Jerusalem of Gold, of Brass, of Light
Psalm 122 A Song of ascents. Of David.
I rejoiced when they said to me,
"We are going to the House of the Lord."
(2) Our feet stood inside your gates, O Jerusalem,
(3) Jerusalem built up, a city knit together,
(4) To which tribes would make pilgrimage,
The tribes of the Lord,
- as was enjoined upon Israel -
to praise the name of the Lord,
(5) There the thrones of judgment stood,
thrones of the house of David.
(6) Pray for the well-being of Jerusalem;
"May those who love you be at peace.
(7) May there be well-being within your ramparts,
peace in your citadels."
(8) For the sake of my kin and friends,
I Pray for your well-being;
(9) for the sake of the house of the Lord our God,
I seek your good.
In this psalm, King David portrays several aspects of Jerusalem: Jerusalem as God's home, as the seat of justice, and as a meeting-point for the tribes of Israel. This chapter deals not only with the nature of Jerusalem itself, but also with the feelings it arouses in the hearts of the pilgrims who arrive there.
We can single out two main characteristics of Jerusalem, for it is a city with a dual nature. On the one hand, Jerusalem is the dwelling place of God. This applies not only to the site of the Temple, but to the rest of the city as well. An expression of this status is to be found in the law that certain sacrifices (kodashim kalim) may be consumed anywhere within Jerusalem. The Rambam (Hilkhot Bi'at Ha-Mikdash 3:8) goes so far as to rule that a person afflicted with "tzara'at" (impurity resembling leprosy) is punished with lashes if he enters the holy city. On the other hand, Jerusalem is the heart of the nation, a national center, the destination and gathering-point of the masses.
These two characteristics contradict one another to no small degree. The limitations on entry into the Temple precinct and into Jerusalem as a whole, which pertain to those of various degrees of ritual impurity, spoils the unity and cohesiveness of the tribes of Israel.
Chazal regarded the assembly of the nation in Jerusalem, at the time of the pilgrim festivals, as more than just the physical presence of everyone in the same place. On the conceptual level, they perceived this assembly as a unifying factor within the nation, and Jerusalem as a unifying place. In years long gone, the process of purification in preparation for the pilgrimage, as well as the sentiments of King David mentioned above, expressing the special feelings towards Jerusalem, were common to all.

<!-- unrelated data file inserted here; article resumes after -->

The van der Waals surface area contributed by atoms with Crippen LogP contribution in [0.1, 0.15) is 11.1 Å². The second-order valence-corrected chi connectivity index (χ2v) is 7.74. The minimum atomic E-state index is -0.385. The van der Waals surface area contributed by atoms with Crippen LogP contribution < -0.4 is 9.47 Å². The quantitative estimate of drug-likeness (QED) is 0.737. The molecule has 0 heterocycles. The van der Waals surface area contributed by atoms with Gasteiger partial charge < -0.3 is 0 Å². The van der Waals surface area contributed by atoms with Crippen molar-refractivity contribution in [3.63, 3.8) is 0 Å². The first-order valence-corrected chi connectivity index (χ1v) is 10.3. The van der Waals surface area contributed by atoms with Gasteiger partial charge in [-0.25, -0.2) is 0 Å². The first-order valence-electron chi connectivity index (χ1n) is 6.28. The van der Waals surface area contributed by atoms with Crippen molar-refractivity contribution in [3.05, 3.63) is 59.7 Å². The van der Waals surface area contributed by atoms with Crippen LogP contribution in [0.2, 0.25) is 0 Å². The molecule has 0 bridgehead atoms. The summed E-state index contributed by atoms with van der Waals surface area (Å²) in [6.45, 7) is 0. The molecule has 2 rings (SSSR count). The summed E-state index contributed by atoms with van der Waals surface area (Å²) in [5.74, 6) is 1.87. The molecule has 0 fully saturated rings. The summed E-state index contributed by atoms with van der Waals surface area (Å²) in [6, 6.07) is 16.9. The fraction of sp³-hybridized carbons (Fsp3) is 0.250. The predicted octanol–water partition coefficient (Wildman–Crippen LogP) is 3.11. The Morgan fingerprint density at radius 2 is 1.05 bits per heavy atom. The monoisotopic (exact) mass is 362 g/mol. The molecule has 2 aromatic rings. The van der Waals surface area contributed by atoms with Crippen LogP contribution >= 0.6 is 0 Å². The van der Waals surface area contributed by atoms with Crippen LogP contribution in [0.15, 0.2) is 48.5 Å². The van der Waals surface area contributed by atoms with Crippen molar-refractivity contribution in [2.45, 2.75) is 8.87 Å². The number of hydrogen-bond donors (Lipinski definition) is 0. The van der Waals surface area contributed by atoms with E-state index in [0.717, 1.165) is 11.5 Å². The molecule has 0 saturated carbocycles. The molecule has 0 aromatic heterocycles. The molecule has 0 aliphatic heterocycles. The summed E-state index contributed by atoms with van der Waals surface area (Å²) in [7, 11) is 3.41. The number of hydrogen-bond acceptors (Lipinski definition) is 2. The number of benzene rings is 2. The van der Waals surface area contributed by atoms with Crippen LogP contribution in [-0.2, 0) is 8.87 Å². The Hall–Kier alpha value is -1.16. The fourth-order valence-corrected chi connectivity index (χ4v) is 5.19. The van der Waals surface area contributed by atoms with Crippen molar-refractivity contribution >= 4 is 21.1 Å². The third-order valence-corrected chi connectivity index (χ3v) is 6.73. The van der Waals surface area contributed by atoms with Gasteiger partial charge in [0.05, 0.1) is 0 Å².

Today the situation is different, and therefore one may easily be misled into focusing only on Jerusalem's status as the house of God. Such a person is likely to fight furiously on behalf of the spiritual nature of the city, with a view to purging it of any phenomenon deemed to represent a negative value, to cleanse it of any type of impurity, and to turn the city into the exclusive property of the religious public.
This approach stands in opposition to the interests of Am Yisrael as a whole – and even the interests of the most religious among us. If what we want is that at a time of political or military pressure the entire population will be steadfast in its refusal to relinquish even the tiniest corner of Jerusalem, then we must ensure that the general public feels a profound connection to Jerusalem and does not suffer from a sense of exclusion. We must ensure that Jerusalem is not only the "house of God," but at the same time also the property of all of Israel. If we claim national and spiritual responsibility, then we must ensure that the general population feels "connected" to Jerusalem of old and of the future, via their connection with Jerusalem of today.
We speak of "Jerusalem of Gold." We know that gold is a highly valued commodity, but it is not commonly found. Brass, in contrast, is less highly valued, but it is more common and features in everyday economic activity. Jerusalem of "gold" – the city of importance, value, sanctity and purity, is a superior, more select city – but less popular. Jerusalem of "brass" is more accessible, popular and acceptable precisely because of its lack of strict standards of purity and sanctity. We must accept the "Jerusalem of brass" while still aspiring to merit the "Jerusalem of gold," with the hope that the combination of both will reveal a "Jerusalem of light."
(This sicha was delivered on Yom Yerushalayim 5758 .)